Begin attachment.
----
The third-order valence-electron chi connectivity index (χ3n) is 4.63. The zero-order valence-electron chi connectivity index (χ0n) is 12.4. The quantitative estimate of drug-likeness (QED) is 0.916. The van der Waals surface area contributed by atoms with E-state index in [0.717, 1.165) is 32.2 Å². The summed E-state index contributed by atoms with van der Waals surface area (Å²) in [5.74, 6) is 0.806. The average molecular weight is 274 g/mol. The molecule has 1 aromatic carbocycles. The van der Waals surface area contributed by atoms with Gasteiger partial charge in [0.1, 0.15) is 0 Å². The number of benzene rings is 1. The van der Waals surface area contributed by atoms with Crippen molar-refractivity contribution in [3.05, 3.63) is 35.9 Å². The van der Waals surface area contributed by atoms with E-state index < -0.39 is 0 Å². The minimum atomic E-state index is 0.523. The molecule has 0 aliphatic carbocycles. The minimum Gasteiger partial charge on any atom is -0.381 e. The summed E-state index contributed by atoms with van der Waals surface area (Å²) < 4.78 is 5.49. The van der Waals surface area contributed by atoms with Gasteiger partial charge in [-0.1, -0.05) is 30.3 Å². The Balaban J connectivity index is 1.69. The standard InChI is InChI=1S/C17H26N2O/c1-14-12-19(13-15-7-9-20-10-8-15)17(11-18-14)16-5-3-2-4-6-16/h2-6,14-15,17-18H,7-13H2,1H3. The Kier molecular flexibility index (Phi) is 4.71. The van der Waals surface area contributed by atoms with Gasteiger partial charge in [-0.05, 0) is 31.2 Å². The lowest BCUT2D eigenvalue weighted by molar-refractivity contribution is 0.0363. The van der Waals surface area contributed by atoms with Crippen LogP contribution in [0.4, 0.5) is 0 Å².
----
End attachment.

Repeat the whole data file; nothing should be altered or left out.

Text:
The third-order valence-electron chi connectivity index (χ3n) is 4.63. The zero-order valence-electron chi connectivity index (χ0n) is 12.4. The quantitative estimate of drug-likeness (QED) is 0.916. The van der Waals surface area contributed by atoms with E-state index in [0.717, 1.165) is 32.2 Å². The summed E-state index contributed by atoms with van der Waals surface area (Å²) in [5.74, 6) is 0.806. The average molecular weight is 274 g/mol. The molecule has 1 aromatic carbocycles. The van der Waals surface area contributed by atoms with Gasteiger partial charge in [0.1, 0.15) is 0 Å². The number of benzene rings is 1. The van der Waals surface area contributed by atoms with Crippen molar-refractivity contribution in [3.05, 3.63) is 35.9 Å². The van der Waals surface area contributed by atoms with E-state index < -0.39 is 0 Å². The minimum atomic E-state index is 0.523. The molecule has 0 aliphatic carbocycles. The minimum Gasteiger partial charge on any atom is -0.381 e. The summed E-state index contributed by atoms with van der Waals surface area (Å²) < 4.78 is 5.49. The van der Waals surface area contributed by atoms with Gasteiger partial charge in [-0.1, -0.05) is 30.3 Å². The Balaban J connectivity index is 1.69. The standard InChI is InChI=1S/C17H26N2O/c1-14-12-19(13-15-7-9-20-10-8-15)17(11-18-14)16-5-3-2-4-6-16/h2-6,14-15,17-18H,7-13H2,1H3. The Kier molecular flexibility index (Phi) is 4.71. The van der Waals surface area contributed by atoms with Gasteiger partial charge in [-0.05, 0) is 31.2 Å². The lowest BCUT2D eigenvalue weighted by molar-refractivity contribution is 0.0363. The van der Waals surface area contributed by atoms with Crippen LogP contribution in [0.4, 0.5) is 0 Å².